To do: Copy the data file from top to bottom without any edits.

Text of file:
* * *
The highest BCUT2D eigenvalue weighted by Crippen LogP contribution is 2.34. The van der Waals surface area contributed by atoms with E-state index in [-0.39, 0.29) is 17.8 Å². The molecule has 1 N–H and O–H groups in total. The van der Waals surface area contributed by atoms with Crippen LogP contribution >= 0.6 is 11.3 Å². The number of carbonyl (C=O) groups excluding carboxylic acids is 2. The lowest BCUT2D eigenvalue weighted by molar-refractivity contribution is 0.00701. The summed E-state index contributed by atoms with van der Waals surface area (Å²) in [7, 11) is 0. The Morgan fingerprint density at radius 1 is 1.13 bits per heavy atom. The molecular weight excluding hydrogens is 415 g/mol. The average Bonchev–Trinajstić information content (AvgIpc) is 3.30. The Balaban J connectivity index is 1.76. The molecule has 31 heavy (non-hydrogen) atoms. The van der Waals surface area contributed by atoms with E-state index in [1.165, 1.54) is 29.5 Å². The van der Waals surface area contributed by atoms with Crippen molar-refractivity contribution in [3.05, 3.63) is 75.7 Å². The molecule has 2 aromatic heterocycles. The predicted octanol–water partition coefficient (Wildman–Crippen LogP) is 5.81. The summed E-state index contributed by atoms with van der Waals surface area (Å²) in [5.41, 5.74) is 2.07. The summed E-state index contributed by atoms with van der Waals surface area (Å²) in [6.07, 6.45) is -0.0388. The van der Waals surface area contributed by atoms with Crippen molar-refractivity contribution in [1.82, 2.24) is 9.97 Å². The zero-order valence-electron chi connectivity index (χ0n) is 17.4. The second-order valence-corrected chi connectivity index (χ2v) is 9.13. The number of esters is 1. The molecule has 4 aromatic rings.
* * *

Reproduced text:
The highest BCUT2D eigenvalue weighted by Crippen LogP contribution is 2.34. The van der Waals surface area contributed by atoms with E-state index in [-0.39, 0.29) is 17.8 Å². The molecule has 1 N–H and O–H groups in total. The van der Waals surface area contributed by atoms with Crippen LogP contribution >= 0.6 is 11.3 Å². The number of carbonyl (C=O) groups excluding carboxylic acids is 2. The lowest BCUT2D eigenvalue weighted by molar-refractivity contribution is 0.00701. The summed E-state index contributed by atoms with van der Waals surface area (Å²) in [7, 11) is 0. The Morgan fingerprint density at radius 1 is 1.13 bits per heavy atom. The molecular weight excluding hydrogens is 415 g/mol. The average Bonchev–Trinajstić information content (AvgIpc) is 3.30. The Balaban J connectivity index is 1.76. The molecule has 31 heavy (non-hydrogen) atoms. The van der Waals surface area contributed by atoms with E-state index in [1.165, 1.54) is 29.5 Å². The van der Waals surface area contributed by atoms with Crippen molar-refractivity contribution in [3.05, 3.63) is 75.7 Å². The molecule has 2 aromatic heterocycles. The predicted octanol–water partition coefficient (Wildman–Crippen LogP) is 5.81. The summed E-state index contributed by atoms with van der Waals surface area (Å²) in [5.41, 5.74) is 2.07. The summed E-state index contributed by atoms with van der Waals surface area (Å²) in [6.07, 6.45) is -0.0388. The van der Waals surface area contributed by atoms with Crippen molar-refractivity contribution in [1.82, 2.24) is 9.97 Å². The zero-order valence-electron chi connectivity index (χ0n) is 17.4. The second-order valence-corrected chi connectivity index (χ2v) is 9.13. The number of esters is 1. The molecule has 4 aromatic rings.